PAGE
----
I do wish that the whole zombie situation had been explained better, for we're never really told what happened to bring about the zombie apocalypse. There's plenty of mention of there being a virus that's responsible, but where did it come from, and how did it end up effectively destroying civilization as we know it? These are questions that aren't answered, though I'll admit that it's not really crucial to understanding the story to know those answers. The lack of explanation however did make the whole zombie hordes thing seem a bit contrived, however, as though they were really little more than a convenient plot device to provide reason for Nel to be in the tower, reason for the existence of WITCH (aside from the leader/founders' psychoses), and reason why it was too dangerous for Nel to leave her tower if she'd wanted to.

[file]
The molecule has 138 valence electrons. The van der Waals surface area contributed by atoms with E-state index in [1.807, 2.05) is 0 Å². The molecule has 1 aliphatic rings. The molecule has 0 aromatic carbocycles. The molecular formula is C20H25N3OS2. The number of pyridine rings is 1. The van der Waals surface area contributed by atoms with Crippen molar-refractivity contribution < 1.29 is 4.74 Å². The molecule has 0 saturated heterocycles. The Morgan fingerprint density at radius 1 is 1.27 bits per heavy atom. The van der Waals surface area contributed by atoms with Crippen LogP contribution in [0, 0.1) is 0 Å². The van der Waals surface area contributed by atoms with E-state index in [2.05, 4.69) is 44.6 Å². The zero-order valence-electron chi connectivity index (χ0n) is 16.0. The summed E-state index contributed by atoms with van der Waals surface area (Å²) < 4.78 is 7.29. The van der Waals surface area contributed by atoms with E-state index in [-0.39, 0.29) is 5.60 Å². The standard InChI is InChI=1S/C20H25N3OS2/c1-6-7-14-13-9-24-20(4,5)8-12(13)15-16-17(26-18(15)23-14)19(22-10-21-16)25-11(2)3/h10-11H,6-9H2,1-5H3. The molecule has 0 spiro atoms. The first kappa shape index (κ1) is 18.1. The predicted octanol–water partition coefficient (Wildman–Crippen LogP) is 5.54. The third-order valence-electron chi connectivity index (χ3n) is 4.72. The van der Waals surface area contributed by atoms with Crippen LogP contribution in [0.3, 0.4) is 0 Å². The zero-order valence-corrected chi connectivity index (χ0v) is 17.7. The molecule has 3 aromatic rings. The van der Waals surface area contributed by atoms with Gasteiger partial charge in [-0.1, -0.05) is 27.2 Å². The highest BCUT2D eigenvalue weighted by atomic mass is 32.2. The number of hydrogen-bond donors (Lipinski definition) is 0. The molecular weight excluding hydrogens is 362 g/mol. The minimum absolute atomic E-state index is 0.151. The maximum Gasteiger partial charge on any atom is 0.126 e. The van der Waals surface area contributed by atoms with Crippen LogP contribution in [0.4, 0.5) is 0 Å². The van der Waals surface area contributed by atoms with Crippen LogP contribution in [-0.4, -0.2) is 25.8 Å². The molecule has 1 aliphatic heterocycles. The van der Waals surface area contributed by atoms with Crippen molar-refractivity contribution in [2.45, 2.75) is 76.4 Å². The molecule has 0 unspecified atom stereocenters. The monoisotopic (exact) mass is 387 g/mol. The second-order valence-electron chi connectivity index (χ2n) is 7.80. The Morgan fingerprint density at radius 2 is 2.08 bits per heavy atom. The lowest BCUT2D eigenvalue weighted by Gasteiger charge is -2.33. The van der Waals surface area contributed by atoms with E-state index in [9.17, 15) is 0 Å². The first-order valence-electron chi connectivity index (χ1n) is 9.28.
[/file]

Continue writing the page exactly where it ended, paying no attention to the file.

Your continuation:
I have to admit I waffled quite a bit on the rating for this book. My true rating is probably 3½ stars, but I couldn't decide at first whether to round it up or down because of the things that bothered me. I finally decided that I liked it well enough to give it the benefit of the doubt and round up to 4. I liked the author's writing, and think she shows a lot of promise for the future. I'll look forward to reading other things by her. This one I'd recommend to anyone who likes revamped/retold fairytales, erotic romances with a bit of a BDSM flair, or dystopian type books. Zombie lovers might be a bit disappointed with this one since the zombies are really rather marginal to the story being told here.

I received a free copy of this book from the author in exchange for an honest review.